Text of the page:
June 18, 2013 |
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Moral of the story: Good grades in college and excessive partying are usually mutually exclusive.
Usually, yes. Exclusively, no.
Great story and all but do realize that Mr. Visser was...1) a student athlete and 2) in the ROTC (or the equivalent)
It's not about what you do, but who you know. WIthout the connects sought from the two, few students would have reached the same level of success.
Read the story closer: A KU student-athlete, Gary Green, came up with the concept for the calendar; this student will be part of the calendar, which is now in its fifth year. Mr. Visser was not a student-athlete, and according to the story had to earn back his ROTC status. Regardless, it's a terrific story and I took from it that Mr. Visser learned how to navigate a large campus, cultivate connections and involve himself in things that matter to him. Bravo to his success, which from my point of view was earned by his own commitment to become better.
If a guy living in a scholarship hall needs special help to succeed what about the others?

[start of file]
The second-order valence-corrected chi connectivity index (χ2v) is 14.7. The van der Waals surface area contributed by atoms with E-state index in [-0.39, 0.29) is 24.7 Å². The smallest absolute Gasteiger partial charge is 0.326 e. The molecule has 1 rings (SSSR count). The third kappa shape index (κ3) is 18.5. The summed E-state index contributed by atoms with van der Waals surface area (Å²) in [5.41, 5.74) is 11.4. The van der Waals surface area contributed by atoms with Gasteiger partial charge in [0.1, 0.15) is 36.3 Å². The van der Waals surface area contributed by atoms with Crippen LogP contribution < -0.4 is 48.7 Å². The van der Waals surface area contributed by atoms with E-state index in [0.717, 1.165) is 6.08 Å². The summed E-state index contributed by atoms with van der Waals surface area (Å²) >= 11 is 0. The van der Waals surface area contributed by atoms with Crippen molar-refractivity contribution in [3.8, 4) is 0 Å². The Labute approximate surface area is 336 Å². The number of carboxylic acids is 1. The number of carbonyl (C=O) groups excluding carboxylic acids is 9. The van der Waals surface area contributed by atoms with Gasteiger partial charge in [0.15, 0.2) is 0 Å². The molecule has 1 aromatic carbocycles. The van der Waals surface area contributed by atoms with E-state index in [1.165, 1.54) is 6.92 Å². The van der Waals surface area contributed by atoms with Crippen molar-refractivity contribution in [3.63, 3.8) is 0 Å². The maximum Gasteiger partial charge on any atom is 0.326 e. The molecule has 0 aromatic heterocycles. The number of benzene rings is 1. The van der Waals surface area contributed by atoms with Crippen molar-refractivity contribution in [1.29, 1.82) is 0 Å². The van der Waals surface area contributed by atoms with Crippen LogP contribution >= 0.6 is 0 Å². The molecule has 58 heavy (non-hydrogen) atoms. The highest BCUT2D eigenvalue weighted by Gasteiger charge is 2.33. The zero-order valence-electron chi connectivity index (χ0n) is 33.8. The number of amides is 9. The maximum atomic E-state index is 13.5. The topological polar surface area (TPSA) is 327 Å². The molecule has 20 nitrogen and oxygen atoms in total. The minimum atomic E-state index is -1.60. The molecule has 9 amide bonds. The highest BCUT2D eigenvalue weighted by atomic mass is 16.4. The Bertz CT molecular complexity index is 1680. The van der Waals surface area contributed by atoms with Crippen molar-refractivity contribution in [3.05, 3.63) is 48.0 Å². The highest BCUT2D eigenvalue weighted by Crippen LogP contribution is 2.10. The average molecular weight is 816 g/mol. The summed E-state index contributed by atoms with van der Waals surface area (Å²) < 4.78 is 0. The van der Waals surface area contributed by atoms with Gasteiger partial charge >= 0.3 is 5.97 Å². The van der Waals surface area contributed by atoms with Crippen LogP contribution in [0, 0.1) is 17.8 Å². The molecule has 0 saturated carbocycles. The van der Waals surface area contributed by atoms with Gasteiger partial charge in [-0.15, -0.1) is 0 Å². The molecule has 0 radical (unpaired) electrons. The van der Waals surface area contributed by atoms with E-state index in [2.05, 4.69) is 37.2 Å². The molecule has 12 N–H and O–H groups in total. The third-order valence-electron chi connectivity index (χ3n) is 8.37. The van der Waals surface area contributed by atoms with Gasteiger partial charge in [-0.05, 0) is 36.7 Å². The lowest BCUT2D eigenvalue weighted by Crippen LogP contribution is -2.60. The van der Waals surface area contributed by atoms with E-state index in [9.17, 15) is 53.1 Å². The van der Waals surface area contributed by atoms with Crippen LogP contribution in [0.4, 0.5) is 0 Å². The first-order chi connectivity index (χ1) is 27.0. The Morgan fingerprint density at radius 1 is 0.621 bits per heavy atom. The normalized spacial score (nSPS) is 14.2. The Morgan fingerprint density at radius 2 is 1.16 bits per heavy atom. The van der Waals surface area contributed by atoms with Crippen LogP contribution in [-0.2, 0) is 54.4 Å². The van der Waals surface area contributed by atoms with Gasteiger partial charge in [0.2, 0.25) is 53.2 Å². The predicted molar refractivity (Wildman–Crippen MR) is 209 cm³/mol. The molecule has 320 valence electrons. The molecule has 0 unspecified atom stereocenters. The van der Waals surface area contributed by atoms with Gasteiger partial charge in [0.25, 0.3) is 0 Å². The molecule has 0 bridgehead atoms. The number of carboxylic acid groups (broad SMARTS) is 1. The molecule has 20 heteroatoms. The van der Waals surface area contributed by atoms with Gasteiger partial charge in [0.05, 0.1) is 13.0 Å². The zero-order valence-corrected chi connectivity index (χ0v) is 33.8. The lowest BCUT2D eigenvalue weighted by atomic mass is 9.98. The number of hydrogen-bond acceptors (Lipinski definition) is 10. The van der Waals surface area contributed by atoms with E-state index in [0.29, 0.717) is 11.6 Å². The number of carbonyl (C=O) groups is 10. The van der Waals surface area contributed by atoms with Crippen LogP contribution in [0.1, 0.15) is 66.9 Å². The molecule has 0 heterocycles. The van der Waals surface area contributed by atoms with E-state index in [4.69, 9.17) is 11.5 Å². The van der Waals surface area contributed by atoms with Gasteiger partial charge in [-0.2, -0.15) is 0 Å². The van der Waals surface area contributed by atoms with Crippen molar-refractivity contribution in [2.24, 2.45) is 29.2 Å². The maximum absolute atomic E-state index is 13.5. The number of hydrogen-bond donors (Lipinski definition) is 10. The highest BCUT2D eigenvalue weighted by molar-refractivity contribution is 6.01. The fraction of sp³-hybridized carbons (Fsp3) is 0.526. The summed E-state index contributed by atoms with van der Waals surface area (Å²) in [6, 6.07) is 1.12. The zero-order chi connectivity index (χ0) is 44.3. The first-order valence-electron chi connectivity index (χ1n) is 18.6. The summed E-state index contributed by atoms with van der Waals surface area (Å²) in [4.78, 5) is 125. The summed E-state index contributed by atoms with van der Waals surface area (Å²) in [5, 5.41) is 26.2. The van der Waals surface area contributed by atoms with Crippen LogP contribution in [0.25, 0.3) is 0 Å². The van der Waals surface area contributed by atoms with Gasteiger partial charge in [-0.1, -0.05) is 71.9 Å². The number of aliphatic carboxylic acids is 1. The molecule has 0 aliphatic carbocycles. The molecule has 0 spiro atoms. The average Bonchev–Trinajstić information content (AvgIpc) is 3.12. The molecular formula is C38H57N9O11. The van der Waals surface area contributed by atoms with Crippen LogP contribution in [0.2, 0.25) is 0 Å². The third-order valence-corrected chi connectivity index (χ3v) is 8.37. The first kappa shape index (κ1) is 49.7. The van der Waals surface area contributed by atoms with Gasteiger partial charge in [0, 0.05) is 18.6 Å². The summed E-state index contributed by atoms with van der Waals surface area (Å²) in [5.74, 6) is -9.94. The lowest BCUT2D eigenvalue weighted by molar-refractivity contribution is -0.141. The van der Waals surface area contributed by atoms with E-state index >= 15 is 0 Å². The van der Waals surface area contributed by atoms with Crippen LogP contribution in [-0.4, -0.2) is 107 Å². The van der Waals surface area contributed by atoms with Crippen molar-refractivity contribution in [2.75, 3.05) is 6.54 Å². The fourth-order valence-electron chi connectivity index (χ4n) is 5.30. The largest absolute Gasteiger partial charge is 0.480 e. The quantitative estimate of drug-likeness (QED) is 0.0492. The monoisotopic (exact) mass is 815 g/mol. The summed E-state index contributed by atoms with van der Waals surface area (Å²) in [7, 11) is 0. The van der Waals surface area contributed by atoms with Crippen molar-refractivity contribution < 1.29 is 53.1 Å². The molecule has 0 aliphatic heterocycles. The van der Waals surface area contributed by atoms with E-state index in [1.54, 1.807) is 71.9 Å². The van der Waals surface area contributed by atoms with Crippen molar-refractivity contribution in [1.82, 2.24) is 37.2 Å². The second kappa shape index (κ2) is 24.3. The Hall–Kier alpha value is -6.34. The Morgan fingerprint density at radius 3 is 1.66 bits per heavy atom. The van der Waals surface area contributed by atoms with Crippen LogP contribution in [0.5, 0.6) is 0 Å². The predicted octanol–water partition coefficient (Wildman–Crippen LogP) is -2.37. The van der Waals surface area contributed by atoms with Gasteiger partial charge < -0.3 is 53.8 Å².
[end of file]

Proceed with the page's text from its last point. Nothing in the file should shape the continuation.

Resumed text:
Where in the story does it say he received "special help" other than him seeking advice from his teachers? I sure don't see it.
Perhaps not. Was inferring from the statement '"In recent years, about one in five KU freshmen has not returned for his or her second year. (KU aims to lower that rate to one in 10.)" Regardless, I commend him for turning his academic career around and wish him the best..
When I was an undergrad you were on your own and flew by the seat of your pants. My first year at KU I didn't even have an adviser or if I did no one ever let me know who it was. I just went through the routine of work, classes, study, sleep and repeated it over and over. My adviser when I was a Senior didn't even know what the hell was going on.
Hey George, I bet you had to walk to school in the snow, too. Uphill. Both ways.
It's called progress. We improve over time. That's just the way it is.
I've never seen so many cynics. Sure, lots of students need resources. This article isn't denying that. It's simply highlighting one of many students who has a success story. Good for Matt and good for the LJW for highlighting him.
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